Dr. Larry Louie—optometrist, humanitarian, and gifted photographer— hopes his images will shine a positive light on the vitality that exists in even the most forgotten corners of the world.
From his optometry clinic in downtown Edmonton, which sits adjacent to his impressive photo gallery, Louie leads a life dedicated to improving not only sight, but also perspective. His stunning documentary-style photographs line the walls of his gallery and clinic, providing a striking purview of his travels to remote communities all over the globe.
“I like going to places that are a little bit more on the edge, places where there may be some conflict, you know — places that were devastated by natural disasters or are experiencing political unrest,” says Louie. “I want to give a simple man’s point of view, but also to document the suffering and the trials of people living in these harsh environments.”
After placing second in a National Geographic photo contest and gaining local attention, Louie and his wife, Joanna Wong, were contacted by the director of Seva Canada, a Vancouver-based non-governmental organization (NGO) with a mandate to provide access to eye care in developing nations. The group makes efforts to both treat and eliminate preventable blindness. Louie has collaborated with Seva Canada on a number of projects, documenting the work they do, which in turn helps bring awareness and funding to the group’s initiatives.
The collaboration resulted in a surge of involvement with varying non-profit organizations, including Oxfam, First Light Photography School in Bangladesh, and the Philippines Community Fund.
“It’s a symbiotic relationship between myself and the NGOs,” says Louie,” and this allows us to have access to these different kinds of places that are maybe harder to get into or get around.”
His most recent project is with the Education Restoration Nepal Project, a fundraising campaign organized locally by a group of people, including Louie and Wong. Since May, the project has raised over $50,000 to rebuild schools in Nepal. The country was hit with a devastating 7.8 magnitude earthquake in April, destroying much of the nation’s infrastructure. Donors who contribute $50 or more to the campaign are automatically entered into a draw to win one of Louie’s award-winning photographs.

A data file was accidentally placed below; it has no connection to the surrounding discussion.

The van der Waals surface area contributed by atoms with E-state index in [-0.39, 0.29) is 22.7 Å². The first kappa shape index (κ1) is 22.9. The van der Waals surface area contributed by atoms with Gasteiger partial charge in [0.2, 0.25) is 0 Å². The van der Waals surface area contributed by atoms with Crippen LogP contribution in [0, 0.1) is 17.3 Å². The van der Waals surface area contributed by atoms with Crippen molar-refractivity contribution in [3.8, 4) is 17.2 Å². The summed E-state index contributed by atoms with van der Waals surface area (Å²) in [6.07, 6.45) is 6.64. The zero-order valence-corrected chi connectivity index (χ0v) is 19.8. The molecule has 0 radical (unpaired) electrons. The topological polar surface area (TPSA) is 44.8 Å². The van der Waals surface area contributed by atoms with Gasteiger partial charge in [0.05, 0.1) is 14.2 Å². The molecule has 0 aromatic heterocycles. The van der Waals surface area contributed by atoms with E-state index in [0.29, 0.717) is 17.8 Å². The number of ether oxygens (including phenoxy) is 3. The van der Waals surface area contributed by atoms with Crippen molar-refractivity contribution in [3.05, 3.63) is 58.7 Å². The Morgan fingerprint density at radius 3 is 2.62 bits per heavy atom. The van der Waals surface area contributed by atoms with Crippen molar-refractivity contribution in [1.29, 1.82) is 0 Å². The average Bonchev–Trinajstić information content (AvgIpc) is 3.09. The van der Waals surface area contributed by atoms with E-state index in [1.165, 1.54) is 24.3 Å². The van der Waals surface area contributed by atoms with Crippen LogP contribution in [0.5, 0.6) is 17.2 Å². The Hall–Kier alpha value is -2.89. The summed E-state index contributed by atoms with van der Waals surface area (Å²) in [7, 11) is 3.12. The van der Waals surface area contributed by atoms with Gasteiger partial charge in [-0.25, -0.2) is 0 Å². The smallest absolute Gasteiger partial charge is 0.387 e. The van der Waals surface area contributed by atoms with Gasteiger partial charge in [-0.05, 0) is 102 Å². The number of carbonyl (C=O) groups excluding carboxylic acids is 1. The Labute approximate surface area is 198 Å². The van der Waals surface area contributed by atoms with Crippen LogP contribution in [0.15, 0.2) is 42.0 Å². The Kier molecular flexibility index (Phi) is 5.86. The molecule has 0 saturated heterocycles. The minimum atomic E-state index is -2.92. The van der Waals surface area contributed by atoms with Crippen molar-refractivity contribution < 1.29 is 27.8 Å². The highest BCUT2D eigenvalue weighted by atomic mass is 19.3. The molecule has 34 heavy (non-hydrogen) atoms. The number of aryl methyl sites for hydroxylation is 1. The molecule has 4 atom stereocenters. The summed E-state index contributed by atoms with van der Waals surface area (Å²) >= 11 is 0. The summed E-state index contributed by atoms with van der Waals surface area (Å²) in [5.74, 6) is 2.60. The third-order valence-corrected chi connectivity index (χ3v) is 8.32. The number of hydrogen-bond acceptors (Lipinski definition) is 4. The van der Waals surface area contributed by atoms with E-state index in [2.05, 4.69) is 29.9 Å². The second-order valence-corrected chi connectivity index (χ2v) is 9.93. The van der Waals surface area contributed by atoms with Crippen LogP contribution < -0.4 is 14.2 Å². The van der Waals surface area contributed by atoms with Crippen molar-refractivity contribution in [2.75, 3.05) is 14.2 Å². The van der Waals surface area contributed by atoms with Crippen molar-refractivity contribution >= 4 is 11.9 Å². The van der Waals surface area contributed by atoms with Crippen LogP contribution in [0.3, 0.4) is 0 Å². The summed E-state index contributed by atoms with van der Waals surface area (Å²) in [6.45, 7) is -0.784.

Louie will be speaking at MacEwan University on Nov. 26 at 1:30 p.m. in Room 203 in the Centre for Arts and Communications. The focus of his lecture will be on highlighting the spirit and resilience of people living in developing nations, specifically in three regions: Manila, Philippines; Dhaka, Bangladesh; and Katmandu, Nepal. Louie hopes to offer an outlook that emphasizes the strength of these communities, despite their circumstances, which is a contrast distinctly evident in his pictures. Louie will also be selling signed 2016 calendars of his photographs for $25 each at the event. All proceeds will go towards Seva Canada’s projects.
“I want to allow them to see the places I’ve been to, the places I love, and to share with them my idea of humanity,” says Louie. “I want to show how people can be happy, and survive, and live great lives in the face of terrible disasters, like earthquakes, or political issues, or issues of inequality. What I love is the humanity that’s portrayed.”
Photo by Dr. Larry Louie.